Supporting a mom who breastfeeds doesn't mean you're automatically vilifying a mom who uses formula, just like talking about the real benefits of formula-feeding isn't shaming breastfeeding moms.

My friend was devastated. She immediately tried to defend her decision to breastfeed with a paragraph of text explaining her journey and her own personal reasons for continuing to breastfeed. The mom-shamer responded with, "If that's what you want to do," and added a shoulder shrug emoji, demonstrating a level of passive-aggressiveness usually only seen in mother-in-laws. She wasn't interested in learning from someone else's experience, or trying to understand where another mom might be coming from. She was only interested in making a mom feel like you-know-what.

Courtesy of Steph Montgomery

I couldn't stop myself from speaking up. I commented on the photo, telling my breastfeeding friend she was a rockstar, and then responded to the mom-shamer directly. "Could you not?" I wrote. "Your comment is really shaming and unnecessary. She's doing great."

As you might imagine, conflict ensued, and she laughably said that by defending another mom's right to breastfeed I was formula-shaming. But I've used formula, too. I love formula. In fact, formula saved my baby's life, my sanity, and my breastfeeding relationship. Supporting a mom who breastfeeds doesn't mean you're automatically vilifying a mom who uses formula, just like talking about the real benefits of formula-feeding isn't shaming breastfeeding moms. We can, and should, support all moms regardless of how they feed their babies and regardless of the personal parenting decisions we have made ourselves.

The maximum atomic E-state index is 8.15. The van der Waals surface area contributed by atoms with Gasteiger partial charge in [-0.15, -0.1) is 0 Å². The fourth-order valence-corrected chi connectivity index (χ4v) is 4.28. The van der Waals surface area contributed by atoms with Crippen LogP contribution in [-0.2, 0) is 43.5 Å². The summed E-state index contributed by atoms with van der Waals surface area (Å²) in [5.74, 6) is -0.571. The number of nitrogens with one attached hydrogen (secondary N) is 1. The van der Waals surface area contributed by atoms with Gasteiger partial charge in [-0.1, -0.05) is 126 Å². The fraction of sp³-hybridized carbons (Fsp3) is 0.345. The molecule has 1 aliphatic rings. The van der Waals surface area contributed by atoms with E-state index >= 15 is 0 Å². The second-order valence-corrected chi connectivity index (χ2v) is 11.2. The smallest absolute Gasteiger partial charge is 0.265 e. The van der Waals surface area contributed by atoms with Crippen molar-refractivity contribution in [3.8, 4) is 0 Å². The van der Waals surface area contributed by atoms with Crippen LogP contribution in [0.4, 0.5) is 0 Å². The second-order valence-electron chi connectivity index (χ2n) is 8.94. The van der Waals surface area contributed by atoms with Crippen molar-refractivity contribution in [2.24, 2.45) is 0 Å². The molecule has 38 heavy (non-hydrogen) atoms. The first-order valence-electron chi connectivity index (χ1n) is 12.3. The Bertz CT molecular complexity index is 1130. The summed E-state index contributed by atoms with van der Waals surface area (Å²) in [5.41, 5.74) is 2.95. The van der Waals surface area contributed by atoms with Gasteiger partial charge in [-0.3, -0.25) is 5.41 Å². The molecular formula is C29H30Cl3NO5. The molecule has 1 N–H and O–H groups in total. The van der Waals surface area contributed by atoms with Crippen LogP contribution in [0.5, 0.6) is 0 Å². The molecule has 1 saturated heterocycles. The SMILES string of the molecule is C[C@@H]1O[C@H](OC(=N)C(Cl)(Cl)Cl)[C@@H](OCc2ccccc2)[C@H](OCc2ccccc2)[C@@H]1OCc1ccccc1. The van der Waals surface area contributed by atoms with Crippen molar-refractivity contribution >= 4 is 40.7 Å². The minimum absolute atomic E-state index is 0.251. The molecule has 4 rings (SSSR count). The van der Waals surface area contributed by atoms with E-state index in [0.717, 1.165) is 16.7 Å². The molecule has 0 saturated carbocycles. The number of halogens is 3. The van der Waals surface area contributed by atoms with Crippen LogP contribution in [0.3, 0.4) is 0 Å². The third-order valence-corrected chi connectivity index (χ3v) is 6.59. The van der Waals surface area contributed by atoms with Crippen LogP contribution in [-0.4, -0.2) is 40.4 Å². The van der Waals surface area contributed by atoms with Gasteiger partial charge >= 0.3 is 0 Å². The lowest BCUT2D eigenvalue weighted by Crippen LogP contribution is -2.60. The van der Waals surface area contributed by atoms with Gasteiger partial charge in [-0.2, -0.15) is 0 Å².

You don't have to breastfeeding a certain way or for a certain amount of time in order for that nursing experience to be valid.

Combo-feeding, while the best of both worlds (in my opinion), has placed me smack dab in the middle of the mommy-wars. The shaming comes from both sides: formula-feeding moms wonder why I didn't just switch to formula full-time, and breastfeeding moms wonder if I "tried hard enough" to breastfeed exclusively.

It doesn't have to be that way, though. We should be able to support breastfeeding, formula-feeding, pumping, and any combination of those feeding choices 100 percent and without feeling as though we're letting a specific group of moms down.

Courtesy of Steph Montgomery

For some moms any amount of breastfeeding is worth the effort. You don't have to breastfeeding a certain way or for a certain amount of time in order for that nursing experience to be valid. No one has the right to invalidate your situation or life experiences simply because they don't mirror their own. And no one has the right to suggest they somehow know what's best for your baby simply because they have a baby of their own.

So when I see mom-shaming on the internet I'm going to confront it head-on. I'm going to let the other moms who will come across those comment know that I see them, I support them, and they're not alone. And then I'm going to cut the negativity out of my life by unfollowing, unfriending, and even blocking people who are hellbent on making moms feel guilty for doing what's best for them and their families.